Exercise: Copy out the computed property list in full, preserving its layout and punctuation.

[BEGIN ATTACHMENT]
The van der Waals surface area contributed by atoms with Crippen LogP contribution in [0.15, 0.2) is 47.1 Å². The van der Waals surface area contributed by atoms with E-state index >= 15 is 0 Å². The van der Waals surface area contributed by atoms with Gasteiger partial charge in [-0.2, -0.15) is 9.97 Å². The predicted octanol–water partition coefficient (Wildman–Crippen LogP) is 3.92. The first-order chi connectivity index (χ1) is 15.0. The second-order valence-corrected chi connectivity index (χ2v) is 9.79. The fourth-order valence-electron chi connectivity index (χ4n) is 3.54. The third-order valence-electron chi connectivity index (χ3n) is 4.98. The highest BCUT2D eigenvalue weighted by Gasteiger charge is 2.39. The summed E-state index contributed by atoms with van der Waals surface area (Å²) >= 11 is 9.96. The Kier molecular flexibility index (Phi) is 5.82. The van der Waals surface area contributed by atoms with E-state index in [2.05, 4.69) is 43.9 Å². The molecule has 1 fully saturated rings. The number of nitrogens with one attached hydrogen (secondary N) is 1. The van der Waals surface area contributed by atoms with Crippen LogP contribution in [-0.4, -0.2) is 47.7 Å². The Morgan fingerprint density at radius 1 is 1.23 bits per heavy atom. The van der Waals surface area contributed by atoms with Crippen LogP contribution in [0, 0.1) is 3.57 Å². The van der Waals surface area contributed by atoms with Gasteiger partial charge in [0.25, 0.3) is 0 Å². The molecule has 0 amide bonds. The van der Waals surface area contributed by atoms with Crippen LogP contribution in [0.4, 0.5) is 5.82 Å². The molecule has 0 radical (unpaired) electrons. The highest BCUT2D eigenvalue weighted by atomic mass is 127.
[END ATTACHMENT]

The van der Waals surface area contributed by atoms with Crippen LogP contribution in [0.15, 0.2) is 47.1 Å². The van der Waals surface area contributed by atoms with E-state index >= 15 is 0 Å². The van der Waals surface area contributed by atoms with Gasteiger partial charge in [-0.2, -0.15) is 9.97 Å². The predicted octanol–water partition coefficient (Wildman–Crippen LogP) is 3.92. The first-order chi connectivity index (χ1) is 15.0. The second-order valence-corrected chi connectivity index (χ2v) is 9.79. The fourth-order valence-electron chi connectivity index (χ4n) is 3.54. The third-order valence-electron chi connectivity index (χ3n) is 4.98. The highest BCUT2D eigenvalue weighted by Gasteiger charge is 2.39. The summed E-state index contributed by atoms with van der Waals surface area (Å²) >= 11 is 9.96. The Kier molecular flexibility index (Phi) is 5.82. The van der Waals surface area contributed by atoms with E-state index in [2.05, 4.69) is 43.9 Å². The molecule has 1 fully saturated rings. The number of nitrogens with one attached hydrogen (secondary N) is 1. The van der Waals surface area contributed by atoms with Crippen LogP contribution in [-0.4, -0.2) is 47.7 Å². The Morgan fingerprint density at radius 1 is 1.23 bits per heavy atom. The van der Waals surface area contributed by atoms with Crippen LogP contribution in [0, 0.1) is 3.57 Å². The van der Waals surface area contributed by atoms with Gasteiger partial charge in [0.25, 0.3) is 0 Å². The molecule has 0 amide bonds. The van der Waals surface area contributed by atoms with Crippen LogP contribution in [0.4, 0.5) is 5.82 Å². The molecule has 0 radical (unpaired) electrons. The highest BCUT2D eigenvalue weighted by atomic mass is 127.